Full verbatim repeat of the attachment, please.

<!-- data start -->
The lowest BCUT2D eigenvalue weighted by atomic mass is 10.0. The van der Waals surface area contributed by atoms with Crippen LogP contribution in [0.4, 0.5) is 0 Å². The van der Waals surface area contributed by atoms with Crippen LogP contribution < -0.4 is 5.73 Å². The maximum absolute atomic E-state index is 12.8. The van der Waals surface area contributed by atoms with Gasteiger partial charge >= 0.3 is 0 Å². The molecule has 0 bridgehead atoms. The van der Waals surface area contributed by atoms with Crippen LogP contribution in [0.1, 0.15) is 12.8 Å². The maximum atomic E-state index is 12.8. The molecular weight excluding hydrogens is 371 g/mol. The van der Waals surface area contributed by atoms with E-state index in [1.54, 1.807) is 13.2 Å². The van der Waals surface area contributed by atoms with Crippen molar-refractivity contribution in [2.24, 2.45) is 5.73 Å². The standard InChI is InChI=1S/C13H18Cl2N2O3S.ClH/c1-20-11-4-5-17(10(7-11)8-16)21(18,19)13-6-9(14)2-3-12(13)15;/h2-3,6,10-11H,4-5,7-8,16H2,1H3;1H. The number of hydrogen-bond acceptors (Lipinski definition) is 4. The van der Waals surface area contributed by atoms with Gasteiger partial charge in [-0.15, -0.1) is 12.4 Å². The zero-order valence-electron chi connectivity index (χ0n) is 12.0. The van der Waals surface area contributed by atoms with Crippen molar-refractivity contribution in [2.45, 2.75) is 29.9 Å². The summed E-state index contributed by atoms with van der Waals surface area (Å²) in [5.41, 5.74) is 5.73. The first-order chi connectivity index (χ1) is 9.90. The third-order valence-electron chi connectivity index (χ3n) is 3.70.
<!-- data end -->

The lowest BCUT2D eigenvalue weighted by atomic mass is 10.0. The van der Waals surface area contributed by atoms with Crippen LogP contribution in [0.4, 0.5) is 0 Å². The van der Waals surface area contributed by atoms with Crippen LogP contribution < -0.4 is 5.73 Å². The maximum absolute atomic E-state index is 12.8. The van der Waals surface area contributed by atoms with Gasteiger partial charge >= 0.3 is 0 Å². The molecule has 0 bridgehead atoms. The van der Waals surface area contributed by atoms with Crippen LogP contribution in [0.1, 0.15) is 12.8 Å². The maximum atomic E-state index is 12.8. The molecular weight excluding hydrogens is 371 g/mol. The van der Waals surface area contributed by atoms with E-state index in [1.54, 1.807) is 13.2 Å². The van der Waals surface area contributed by atoms with Crippen molar-refractivity contribution in [2.24, 2.45) is 5.73 Å². The standard InChI is InChI=1S/C13H18Cl2N2O3S.ClH/c1-20-11-4-5-17(10(7-11)8-16)21(18,19)13-6-9(14)2-3-12(13)15;/h2-3,6,10-11H,4-5,7-8,16H2,1H3;1H. The number of hydrogen-bond acceptors (Lipinski definition) is 4. The van der Waals surface area contributed by atoms with Gasteiger partial charge in [-0.15, -0.1) is 12.4 Å². The zero-order valence-electron chi connectivity index (χ0n) is 12.0. The van der Waals surface area contributed by atoms with Crippen molar-refractivity contribution in [2.45, 2.75) is 29.9 Å². The summed E-state index contributed by atoms with van der Waals surface area (Å²) in [5.41, 5.74) is 5.73. The first-order chi connectivity index (χ1) is 9.90. The third-order valence-electron chi connectivity index (χ3n) is 3.70.